Funding and Financing Highways and Public Transportation

Source: Robert S. Kirk, William J. Mallett, Congressional Research Service, R44674, CRS Report, January 11, 2018

Almost every conversation about surface transportation finance begins with a two-part question: What are the “needs” of the national transportation system, and how does the nation pay for them? This report is aimed almost entirely at discussing the “how to pay for them” question. Since 1956, federal surface transportation programs have been funded largely by taxes on motor fuels that flow into the Highway Trust Fund (HTF). A steady increase in the revenues flowing into the HTF due to increased motor vehicle use and occasional increases in fuel tax rates accommodated growth in surface transportation spending over several decades. In 2001, though, trust fund revenues stopped growing faster than spending. In 2008 Congress began providing Treasury general fund transfers to keep the HTF solvent….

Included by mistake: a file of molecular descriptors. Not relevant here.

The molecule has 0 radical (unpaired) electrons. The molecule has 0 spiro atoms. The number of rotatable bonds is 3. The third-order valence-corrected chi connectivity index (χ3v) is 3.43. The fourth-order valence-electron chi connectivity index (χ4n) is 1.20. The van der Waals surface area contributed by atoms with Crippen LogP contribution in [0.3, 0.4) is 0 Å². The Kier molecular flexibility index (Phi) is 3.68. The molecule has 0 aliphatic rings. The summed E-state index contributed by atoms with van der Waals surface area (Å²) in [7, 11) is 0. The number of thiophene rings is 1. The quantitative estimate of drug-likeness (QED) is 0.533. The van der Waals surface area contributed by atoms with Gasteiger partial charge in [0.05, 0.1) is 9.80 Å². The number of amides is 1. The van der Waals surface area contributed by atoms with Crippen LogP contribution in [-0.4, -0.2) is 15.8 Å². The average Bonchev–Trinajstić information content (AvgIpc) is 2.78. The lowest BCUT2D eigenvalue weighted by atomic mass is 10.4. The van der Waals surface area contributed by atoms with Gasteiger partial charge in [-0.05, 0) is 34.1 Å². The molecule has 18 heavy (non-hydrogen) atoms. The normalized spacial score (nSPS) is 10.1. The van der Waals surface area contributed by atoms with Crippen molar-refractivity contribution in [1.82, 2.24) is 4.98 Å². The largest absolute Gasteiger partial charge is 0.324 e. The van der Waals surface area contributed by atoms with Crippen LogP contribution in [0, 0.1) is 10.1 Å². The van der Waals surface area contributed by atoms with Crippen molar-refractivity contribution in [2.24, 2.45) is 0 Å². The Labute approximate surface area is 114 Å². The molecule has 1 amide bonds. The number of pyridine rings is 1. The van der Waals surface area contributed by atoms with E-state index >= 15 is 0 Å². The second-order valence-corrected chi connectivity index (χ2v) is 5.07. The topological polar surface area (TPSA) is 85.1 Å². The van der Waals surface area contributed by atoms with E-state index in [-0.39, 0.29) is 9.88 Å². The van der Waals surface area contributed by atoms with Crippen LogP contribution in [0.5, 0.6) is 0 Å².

Repealing, or Working Around, the Cap on State and Local Tax Deductions Would Make the Trump-GOP Tax Law Even More Unfair

Source: Steve Wamhoff, Institute on Taxation and Economic Policy (ITEP), Just Taxes blog, January 17, 2018

A bipartisan proposal in Congress to eliminate the new $10,000 cap on federal deductions for state and local taxes (SALT) would cost more than $86 billion in 2019 alone and two-thirds of the benefits would go to the richest 1 percent of households. Unfortunately, “work around” proposals in some states to allow their residents to avoid the new federal cap would likely have the same regressive effect on the overall tax code. ….